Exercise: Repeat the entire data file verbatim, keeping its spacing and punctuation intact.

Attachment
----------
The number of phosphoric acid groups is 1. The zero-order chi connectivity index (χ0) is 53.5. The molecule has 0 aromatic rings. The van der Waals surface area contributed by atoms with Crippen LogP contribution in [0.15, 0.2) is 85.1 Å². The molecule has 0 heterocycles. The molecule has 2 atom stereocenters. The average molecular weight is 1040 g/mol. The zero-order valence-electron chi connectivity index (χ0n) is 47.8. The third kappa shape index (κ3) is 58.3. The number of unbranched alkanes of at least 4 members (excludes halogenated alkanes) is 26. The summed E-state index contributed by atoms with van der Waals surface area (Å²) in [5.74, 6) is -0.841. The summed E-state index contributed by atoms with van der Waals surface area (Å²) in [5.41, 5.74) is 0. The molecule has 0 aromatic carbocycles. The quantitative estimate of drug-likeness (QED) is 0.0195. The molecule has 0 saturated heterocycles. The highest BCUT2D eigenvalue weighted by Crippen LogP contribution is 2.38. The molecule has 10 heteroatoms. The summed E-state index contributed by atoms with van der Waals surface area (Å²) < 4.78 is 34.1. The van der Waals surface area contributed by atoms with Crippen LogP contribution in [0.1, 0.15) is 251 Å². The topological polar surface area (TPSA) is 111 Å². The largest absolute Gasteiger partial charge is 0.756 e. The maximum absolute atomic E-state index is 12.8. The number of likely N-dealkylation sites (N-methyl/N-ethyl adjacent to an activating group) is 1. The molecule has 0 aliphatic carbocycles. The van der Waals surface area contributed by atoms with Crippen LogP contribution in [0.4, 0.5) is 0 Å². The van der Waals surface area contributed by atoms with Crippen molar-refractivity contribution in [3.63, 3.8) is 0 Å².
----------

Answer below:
The number of phosphoric acid groups is 1. The zero-order chi connectivity index (χ0) is 53.5. The molecule has 0 aromatic rings. The van der Waals surface area contributed by atoms with Crippen LogP contribution in [0.15, 0.2) is 85.1 Å². The molecule has 0 heterocycles. The molecule has 2 atom stereocenters. The average molecular weight is 1040 g/mol. The zero-order valence-electron chi connectivity index (χ0n) is 47.8. The third kappa shape index (κ3) is 58.3. The number of unbranched alkanes of at least 4 members (excludes halogenated alkanes) is 26. The summed E-state index contributed by atoms with van der Waals surface area (Å²) in [5.74, 6) is -0.841. The summed E-state index contributed by atoms with van der Waals surface area (Å²) in [5.41, 5.74) is 0. The molecule has 0 aromatic carbocycles. The quantitative estimate of drug-likeness (QED) is 0.0195. The molecule has 0 saturated heterocycles. The highest BCUT2D eigenvalue weighted by Crippen LogP contribution is 2.38. The molecule has 10 heteroatoms. The summed E-state index contributed by atoms with van der Waals surface area (Å²) < 4.78 is 34.1. The van der Waals surface area contributed by atoms with Crippen LogP contribution in [0.1, 0.15) is 251 Å². The topological polar surface area (TPSA) is 111 Å². The largest absolute Gasteiger partial charge is 0.756 e. The maximum absolute atomic E-state index is 12.8. The number of likely N-dealkylation sites (N-methyl/N-ethyl adjacent to an activating group) is 1. The molecule has 0 aliphatic carbocycles. The van der Waals surface area contributed by atoms with Crippen LogP contribution in [0.4, 0.5) is 0 Å². The van der Waals surface area contributed by atoms with Crippen molar-refractivity contribution in [3.63, 3.8) is 0 Å².